First light for ExoMars
The ESA–Roscosmos ExoMars spacecraft are in excellent health following launch last month, with the orbiter sending back its first test image of a starry view taken en route to the Red Planet.
In the weeks following liftoff on 14 March, mission operators and scientists have been intensively checking the Trace Gas Orbiter (TGO) and the Schiaparelli entry, descent, and landing demonstrator to ensure they will be ready for Mars in October.
TGO’s control, navigation and communication systems have been set up, the 2.2 m-diameter high-gain dish is already providing a 2 Mbit/s link with Earth, and the science instruments have undergone initial checks.
Once orbiting Mars, TGO will embark on a mission to measure the abundance and distribution of rare gases in the atmosphere with its sophisticated sensors. Of particular interest is methane, which could point to active geological or biological processes on the planet.
Meanwhile, Schiaparelli will demonstrate the technology needed to make a controlled landing on the planet, set for 19 October.
“All systems have been activated and checked out, including power, communications, startrackers, guidance and navigation, all payloads and Schiaparelli, while the flight control team have become more comfortable operating this new and sophisticated spacecraft,” says Peter Schmitz, ESA’s Spacecraft Operations Manager.
On 7 April, TGO’s high-resolution camera was switched on for the first time, acquiring its first images of space.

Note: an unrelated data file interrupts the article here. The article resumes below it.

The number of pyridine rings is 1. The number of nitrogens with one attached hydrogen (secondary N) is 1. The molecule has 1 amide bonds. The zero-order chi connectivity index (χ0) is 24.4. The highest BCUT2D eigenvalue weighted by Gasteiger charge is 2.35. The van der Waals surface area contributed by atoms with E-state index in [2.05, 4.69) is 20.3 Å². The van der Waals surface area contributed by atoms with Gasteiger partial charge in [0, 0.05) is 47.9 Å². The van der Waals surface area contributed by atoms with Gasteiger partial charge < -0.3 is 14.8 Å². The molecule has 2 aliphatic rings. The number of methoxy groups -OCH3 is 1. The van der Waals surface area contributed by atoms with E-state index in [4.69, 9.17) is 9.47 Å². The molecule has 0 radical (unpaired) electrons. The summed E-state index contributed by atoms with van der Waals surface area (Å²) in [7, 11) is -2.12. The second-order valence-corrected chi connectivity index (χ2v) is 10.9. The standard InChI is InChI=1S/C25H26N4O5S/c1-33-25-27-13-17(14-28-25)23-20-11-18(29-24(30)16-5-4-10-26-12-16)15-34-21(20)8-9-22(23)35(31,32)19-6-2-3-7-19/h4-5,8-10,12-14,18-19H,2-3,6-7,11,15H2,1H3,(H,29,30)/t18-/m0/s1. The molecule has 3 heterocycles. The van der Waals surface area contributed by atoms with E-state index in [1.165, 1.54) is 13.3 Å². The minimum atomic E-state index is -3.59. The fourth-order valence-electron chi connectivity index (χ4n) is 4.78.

The view shows a randomly selected portion of the sky close to the southern celestial pole. This image is composed of two frames taken in slightly different directions by using the camera’s rotation mechanism. Subtracting one frame from the other reveals a number of equally offset positive and negative images of stars.
This shows that the camera and its pointing mechanism are working well.
“The initial switch-on went quite smoothly and so far things look good,” says Nicolas Thomas from the University of Bern in Switzerland, and camera principal investigator.
“Although it was not designed to look at faint stars, these first images are very reassuring. Everything points to us being able to get good data at Mars.”
Once at Mars, it will study surface features – including those that may be related to gas sources such as volcanoes.
The trace gas sensors, along with the atomic particle detector that will be able to detect buried water-ice deposits, were also all switched on for the first time last week, and science teams obtained first test data.
Engineers have also begun an intensive series of checks on Schiaparelli’s flight systems and instruments.
While primarily a technology demonstrator, Schiaparelli will conduct a number of environmental studies during its short mission on the surface of Mars. For example, it will make the first measurements of electric fields that, combined with measurements of the concentration of atmospheric dust, will provide new insights into the role of electric forces on dust lifting – a possible trigger for dust storms.
It will also take a handful of images during its six-minute descent to the surface.
“TGO and Schiaparelli instruments are all working well, and the science teams that operate them will continue calibration and configuration checks while en route to Mars to ensure they are ready for the exciting mission that lies ahead,” says Håkan Svedhem, ESA’s ExoMars 2016 project scientist.
One upcoming milestone is a major course correction in July, which will line the spacecraft up for arrival at Mars on 19 October.
As of today, one month following launch, TGO and Schiaparelli have completed more than 83 million km of their 500 million km journey to Mars.